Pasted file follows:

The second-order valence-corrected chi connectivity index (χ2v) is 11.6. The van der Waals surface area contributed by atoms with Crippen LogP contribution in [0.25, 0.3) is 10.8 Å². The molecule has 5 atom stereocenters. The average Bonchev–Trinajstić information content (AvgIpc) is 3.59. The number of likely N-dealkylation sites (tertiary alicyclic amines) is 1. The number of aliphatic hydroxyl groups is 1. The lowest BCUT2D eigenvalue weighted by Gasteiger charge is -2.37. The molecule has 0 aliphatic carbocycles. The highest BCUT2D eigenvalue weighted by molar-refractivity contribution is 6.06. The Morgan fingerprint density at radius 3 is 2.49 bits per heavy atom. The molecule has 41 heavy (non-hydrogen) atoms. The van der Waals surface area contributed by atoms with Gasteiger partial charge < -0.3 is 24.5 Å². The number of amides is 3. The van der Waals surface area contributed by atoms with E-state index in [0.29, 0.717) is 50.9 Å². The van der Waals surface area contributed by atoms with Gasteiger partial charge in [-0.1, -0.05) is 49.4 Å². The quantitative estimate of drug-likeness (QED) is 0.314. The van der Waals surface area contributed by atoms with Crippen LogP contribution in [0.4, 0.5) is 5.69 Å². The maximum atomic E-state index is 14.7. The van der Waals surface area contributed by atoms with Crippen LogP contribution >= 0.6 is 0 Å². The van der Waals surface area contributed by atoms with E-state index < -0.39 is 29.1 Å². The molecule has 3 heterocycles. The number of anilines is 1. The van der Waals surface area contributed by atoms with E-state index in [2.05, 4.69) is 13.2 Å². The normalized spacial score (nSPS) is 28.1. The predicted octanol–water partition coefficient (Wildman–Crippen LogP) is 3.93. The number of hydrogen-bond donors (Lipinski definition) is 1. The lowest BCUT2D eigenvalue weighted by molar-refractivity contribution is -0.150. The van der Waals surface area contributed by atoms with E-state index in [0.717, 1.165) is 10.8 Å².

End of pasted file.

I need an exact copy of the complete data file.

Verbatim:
The second-order valence-corrected chi connectivity index (χ2v) is 11.6. The van der Waals surface area contributed by atoms with Crippen LogP contribution in [0.25, 0.3) is 10.8 Å². The molecule has 5 atom stereocenters. The average Bonchev–Trinajstić information content (AvgIpc) is 3.59. The number of likely N-dealkylation sites (tertiary alicyclic amines) is 1. The number of aliphatic hydroxyl groups is 1. The lowest BCUT2D eigenvalue weighted by Gasteiger charge is -2.37. The molecule has 0 aliphatic carbocycles. The highest BCUT2D eigenvalue weighted by molar-refractivity contribution is 6.06. The Morgan fingerprint density at radius 3 is 2.49 bits per heavy atom. The molecule has 41 heavy (non-hydrogen) atoms. The van der Waals surface area contributed by atoms with Gasteiger partial charge < -0.3 is 24.5 Å². The number of amides is 3. The van der Waals surface area contributed by atoms with E-state index in [0.29, 0.717) is 50.9 Å². The van der Waals surface area contributed by atoms with Gasteiger partial charge in [-0.1, -0.05) is 49.4 Å². The quantitative estimate of drug-likeness (QED) is 0.314. The van der Waals surface area contributed by atoms with Crippen LogP contribution in [0.4, 0.5) is 5.69 Å². The maximum atomic E-state index is 14.7. The van der Waals surface area contributed by atoms with Crippen LogP contribution >= 0.6 is 0 Å². The van der Waals surface area contributed by atoms with E-state index < -0.39 is 29.1 Å². The molecule has 3 heterocycles. The number of anilines is 1. The van der Waals surface area contributed by atoms with E-state index in [2.05, 4.69) is 13.2 Å². The normalized spacial score (nSPS) is 28.1. The predicted octanol–water partition coefficient (Wildman–Crippen LogP) is 3.93. The number of hydrogen-bond donors (Lipinski definition) is 1. The lowest BCUT2D eigenvalue weighted by molar-refractivity contribution is -0.150. The van der Waals surface area contributed by atoms with E-state index in [0.717, 1.165) is 10.8 Å².